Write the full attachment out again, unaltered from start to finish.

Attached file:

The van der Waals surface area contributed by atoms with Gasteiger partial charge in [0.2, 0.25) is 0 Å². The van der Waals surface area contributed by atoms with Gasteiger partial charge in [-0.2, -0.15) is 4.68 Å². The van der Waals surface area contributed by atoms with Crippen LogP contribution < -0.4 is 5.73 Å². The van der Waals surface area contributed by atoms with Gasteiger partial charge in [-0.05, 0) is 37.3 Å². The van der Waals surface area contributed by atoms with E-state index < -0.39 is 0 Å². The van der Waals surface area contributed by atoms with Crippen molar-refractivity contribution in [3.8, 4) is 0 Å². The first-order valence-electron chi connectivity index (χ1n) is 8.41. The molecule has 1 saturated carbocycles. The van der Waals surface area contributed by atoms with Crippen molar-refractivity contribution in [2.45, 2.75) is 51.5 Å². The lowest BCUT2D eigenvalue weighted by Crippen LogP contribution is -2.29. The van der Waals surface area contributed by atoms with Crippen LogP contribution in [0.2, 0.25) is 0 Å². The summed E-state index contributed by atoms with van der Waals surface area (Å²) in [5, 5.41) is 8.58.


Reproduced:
The van der Waals surface area contributed by atoms with Gasteiger partial charge in [0.2, 0.25) is 0 Å². The van der Waals surface area contributed by atoms with Gasteiger partial charge in [-0.2, -0.15) is 4.68 Å². The van der Waals surface area contributed by atoms with Crippen LogP contribution < -0.4 is 5.73 Å². The van der Waals surface area contributed by atoms with Gasteiger partial charge in [-0.05, 0) is 37.3 Å². The van der Waals surface area contributed by atoms with E-state index < -0.39 is 0 Å². The van der Waals surface area contributed by atoms with Crippen molar-refractivity contribution in [3.8, 4) is 0 Å². The first-order valence-electron chi connectivity index (χ1n) is 8.41. The molecule has 1 saturated carbocycles. The van der Waals surface area contributed by atoms with Crippen molar-refractivity contribution in [2.45, 2.75) is 51.5 Å². The lowest BCUT2D eigenvalue weighted by Crippen LogP contribution is -2.29. The van der Waals surface area contributed by atoms with Crippen LogP contribution in [0.2, 0.25) is 0 Å². The summed E-state index contributed by atoms with van der Waals surface area (Å²) in [5, 5.41) is 8.58.